We’ve chosen our seven-day student suppers because they’re nutritious and balanced. They’re budget meals, too, so they don’t require expensive ingredients, lots of equipment or previous cooking experience. The seven-day meal plan also aims to keep the selection of ingredients low so you can buy in bulk to keep costs down. And the best part is, all the suppers involve minimal prep and result in as little washing-up as possible!
Recipes like the pizza baked potato and the mushroom & rice one-pot, which serve four, can be scaled back to account for smaller servings. Alternatively freeze extra portions of dishes like the minted salmon & pea fishcakes and Greek lamb & macaroni bake. Or team up with a couple of housemates and share the cooking and the cost.
Make meat-free Mondays tasty and inexpensive with a simple mushroom & rice one-pot. We’ve used basmati rice in this dish because it has a low to medium GI (glycaemic index) – in other words, it releases its energy at a slower, steadier pace to keep you fuller for longer. You’ll also be getting a good top-up of your five-a-day in this easy, quick veggie supper.
Discover more convenient one-pot recipes.
Buying frozen fish, seafood and veggies keeps costs down and means you always have something to fall back on. This tasty tagine is quick and easy and the seafood makes it a little bit different. Seafood like prawns, squid and mussels are a good source of low-fat protein as well as being rich in vitamins and minerals like iron. Including red pepper, not only adds a delicious crunch, but because it’s a great source of vitamin C, it helps optimise your absorption of the energising iron from seafood.
Canned vegetables are a great budget option and an ideal standby, plus they count towards your five-a-day. Our chunky chilli takes no time to prepare – just 5 minutes – but we do suggest you cook it long and slow. We’ve used kidney beans in chilli sauce for really easy prep and a surefire way to impress if you’re making chilli for the first time. If you want your chilli in even quicker time, replace the stewing beef with minced meat. Or for a delicious veggie alternative, try our smoky burnt aubergine veggie chilli.
Keep any leftovers from tonight’s supper to enjoy in a tortilla wrap for lunch the next day. Just remember to leave the chilli to cool, then store covered in the fridge and reheat thoroughly before use.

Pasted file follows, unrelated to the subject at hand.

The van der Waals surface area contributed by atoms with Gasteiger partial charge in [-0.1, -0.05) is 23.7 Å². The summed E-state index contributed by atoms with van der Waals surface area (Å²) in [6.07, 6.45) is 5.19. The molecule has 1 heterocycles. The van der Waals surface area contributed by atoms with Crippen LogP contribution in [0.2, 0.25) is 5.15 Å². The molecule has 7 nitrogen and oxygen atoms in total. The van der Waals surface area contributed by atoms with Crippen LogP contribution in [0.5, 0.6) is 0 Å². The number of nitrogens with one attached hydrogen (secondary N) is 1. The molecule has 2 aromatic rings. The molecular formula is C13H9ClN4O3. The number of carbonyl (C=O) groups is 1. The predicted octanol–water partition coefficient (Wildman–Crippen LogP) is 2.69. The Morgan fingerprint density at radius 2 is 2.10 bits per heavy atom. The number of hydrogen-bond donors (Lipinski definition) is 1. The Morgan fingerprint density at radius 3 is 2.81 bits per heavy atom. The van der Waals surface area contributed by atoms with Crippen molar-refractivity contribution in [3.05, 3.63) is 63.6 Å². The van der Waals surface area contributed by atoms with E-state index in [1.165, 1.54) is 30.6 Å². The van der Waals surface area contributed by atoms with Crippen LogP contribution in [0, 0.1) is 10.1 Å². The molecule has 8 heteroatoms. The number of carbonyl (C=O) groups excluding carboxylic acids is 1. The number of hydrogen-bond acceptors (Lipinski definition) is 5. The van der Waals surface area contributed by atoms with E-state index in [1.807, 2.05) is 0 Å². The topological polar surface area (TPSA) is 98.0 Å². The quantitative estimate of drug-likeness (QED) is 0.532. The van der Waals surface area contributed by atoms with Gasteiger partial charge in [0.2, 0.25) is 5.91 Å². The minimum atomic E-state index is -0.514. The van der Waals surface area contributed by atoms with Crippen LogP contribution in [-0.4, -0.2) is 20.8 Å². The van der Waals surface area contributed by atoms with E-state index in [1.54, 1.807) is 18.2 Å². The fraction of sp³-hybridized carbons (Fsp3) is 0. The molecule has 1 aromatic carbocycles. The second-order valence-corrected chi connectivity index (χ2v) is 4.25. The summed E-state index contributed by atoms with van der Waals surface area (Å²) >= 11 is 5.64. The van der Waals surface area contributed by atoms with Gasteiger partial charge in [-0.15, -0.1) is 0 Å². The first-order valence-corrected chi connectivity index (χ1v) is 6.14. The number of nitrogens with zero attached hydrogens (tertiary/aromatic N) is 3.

As the end of the week approaches the storecupboard can get a bit bare. Potatoes are a great standby to have, full of energising carbs as well as being a useful source of bug-busting vitamin C. Use them for this pizza-inspired baked potato dish that is filling, tasty and delicious. If you want to top up your five-a-day swap your regular spud for a sweet potato. Scrub well before cooking and enjoy in their jackets. You should also bake an extra potato for use on Friday (see below).
A healthy, balanced diet should include at least two portions of fish or seafood a week, with one being an oily variety like salmon, trout or mackerel. These oily types of fish are rich in a form of fat called omega-3 fatty acids, which help to balance hormones, keep your heart healthy and your brain well-oiled. Bake an extra potato the night before and use for the mash in this salmon & pea fish cake recipe.
You can find more deliciously healthy fish recipes in our collection.
Who doesn’t fancy a curry on a Saturday night? Make this chicken & sweet potato curry for a quick and easy spice fix. Chicken thighs are cheaper than breast and the darker meat has more flavour and is a richer source of iron and zinc.
Got veggie mates coming round? Surprise them with our cauliflower paneer curry. Paneer is a cheese made without animal rennet, so it’s a safe vegetarian option and a satisfying protein, which is important before a night out!
If you’re crazy about curry, check out our recipe collections:
Keep the washing-up to a minimum and enjoy this one-pan Greek lamb & macaroni bake for a Sunday lunch with a Mediterranean twist. Lean lamb is a great source of immune-boosting zinc while the cheese adds a delicious calcium-rich creaminess. You could pair this with roast veg to cook simultaneously in the oven and up your intake of fibre.
Try more comforting and cheesy pasta bakes.
Survive university with more student recipes…
Do you have a favourite student meal? Let us know your best (and worst!) recipes in the comments below…